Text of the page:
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A game of chance played inside a quantum computer.


Qubit is a game played in a court made of the laser beams, controlled by a quantum computer.  Qubit Challenges you to predict the speed or location of a particle you can’t know both.

Your objective is to win, probably…

The Game

The game is played from the centre of a court made from four lasers. The lasers are aimed at sensors so we can detect when the beams are broken.

At the start of each round we release a virtual particle in to the circuit. This virtual particle travels along the laser beams at an unknown speed. The conceit of the game is that at any time we can narrow down the virtual particles position to one of two beams. The players then have to guess which of the two beams the particle is in and try to observe it. Observing a particle is done with a Hand Held Observation Platform a HOOP. At 15 second intervals players have to roll their hoop in to the path of the beam they think contains the virtual particle. If they get it right then the Qubit will calculate a point for them. If they get it wrong though they loose the HOOP. Players have a total of four HOOPS to play the game with.

How it works

Qubit takes the sometimes frightening world of the quantum and makes it playable with a hoop. The game uses a laser interferometer as a single bit in a quantum computer. We use this qubit to as a score calculator. Every time a player successfully guesses the location of one of our virtual particles, the Qubit will calculate 1 point for them.

Specifically, Getting a hoop in the right beam at the right time will set of a vibration motor that will wobble the nicely superpositioned beams coming out of our interferometer. There is a camera monitoring these beams. When the signal is analysed, it lets us know when we have a nice stable state and when it collapses. 

The game is simple to play and acts as a rabbit hole, a way for people to develop an understanding and an interest in quantum physics. 

The Qubit

A Qubit is just like a bit in any other computer system, except that it uses some quantum effect to allow it to have three states instead of the normal two.  Our Qubit can be On, Off or in a Superposition.

Here is a little vine of my Qubit in action.

Here are our beautiful Hand Operated Observation Platform (HOOPS)

Making the set up of a a laser court easy with our Wifi Laser sensors and stands

The prototype

The prototype game was built  with the help of Now Play This as a part of the 2016 London games festival at Somerset house.


Thanks to Dr Jacques Carolan for his advice on building a Qubit.



Playability and Agency

Playability is a concept that is now used as a metric for how open, engaging and enjoyable an  interaction is.  Playability is really  a route you can take to achieve these goals. The more playable a place, a system or a product is, the more likely it’s users will feel it is open, accessible , engaging and enjoyable. Of course if a task is fun to do, we are all more likely to do it. Here are 5 examples of playability that have promoted a desired behaviour.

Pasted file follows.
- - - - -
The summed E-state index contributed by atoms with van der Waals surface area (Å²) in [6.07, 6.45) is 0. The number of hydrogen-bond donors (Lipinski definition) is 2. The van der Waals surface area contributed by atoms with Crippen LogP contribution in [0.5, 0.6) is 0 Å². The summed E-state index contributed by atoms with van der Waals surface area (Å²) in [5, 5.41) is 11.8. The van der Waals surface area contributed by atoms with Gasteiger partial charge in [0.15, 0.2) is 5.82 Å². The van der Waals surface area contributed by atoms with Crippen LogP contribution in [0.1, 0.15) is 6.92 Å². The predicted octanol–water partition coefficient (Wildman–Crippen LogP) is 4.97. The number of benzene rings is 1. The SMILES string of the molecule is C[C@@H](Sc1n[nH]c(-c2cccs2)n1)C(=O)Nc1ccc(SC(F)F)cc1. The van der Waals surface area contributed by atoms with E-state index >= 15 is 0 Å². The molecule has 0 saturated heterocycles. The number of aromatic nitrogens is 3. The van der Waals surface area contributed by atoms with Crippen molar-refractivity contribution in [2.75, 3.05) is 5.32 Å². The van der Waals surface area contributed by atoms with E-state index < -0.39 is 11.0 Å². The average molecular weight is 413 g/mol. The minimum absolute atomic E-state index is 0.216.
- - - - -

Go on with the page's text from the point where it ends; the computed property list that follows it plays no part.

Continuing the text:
Piano Steps

“Take the stairs instead of the escalator or elevator and feel better” is something we often hear or read in the Sunday papers. Few people actually follow that advice. Can we get more people to take the stairs over the escalator by making it fun to do.”

This team turned a staircase in to a giant piano. As a result, 66% more people took the stairs.



piano steps1


World Without Oil

Thinking about big issues is hard to do.  World without oil made it that bit easier by giving you a game like interface to share your reactions through. It was an Alternate Reality Game or ARG that, in 2007, asked people to imagine what their lives would be like if we ran out of oil. Though the project was a fiction, many people enacted the changes they would have to make in there real life. Some examples of these changes to a virtual low carbon life include people turning their actual gardens into vegetable plots.



Cardiff cycle counter

This is a very simple intervention. It’s sensor simply counts the number of cyclists that use this route each day. As you go by you see the daily tally go up by one. This super simple bit of feedback is surprisingly rewarding. The message of you are a cyclist and I see you is a warming break from the anonymity of city life and it’s good to know that whether you see them or not you a re apart of a community of hundreds of other people cycling this route every day.  Whenever I am in Cardiff I choose to cycle a route that takes me past this sign.




Neat Streets

Neat streets was a project that asked:  can a little playfulness help to prevent a lot of littering. Cigarette voting invited people to vote an a variety of topics by picking which slot they put their cigarette ends. Chewing gum dot to dot invited people to collectively draw images with their discarded gum. The pilot projects were so successful that Hubbub the company behind them have put the boxes and boards in to mass production.



Tidy Street

Tidy Street in Brighton was an  energy-saving initiative. Volunteers were given electricity meters so they can monitor their daily energy use, and identify which devices are using the most power, and when. The results were painted as a giant street graph. Users could now talk to each other about energy use and figure out what was costing them the most. As a result average energy consumption went down 15%.






The Interesting Games festival.

What started out as the first pervasive games testing lab, iglab, quickly grew in to one of Bristol’s signature events. Igfest ran for five years from 2008 to 2013.

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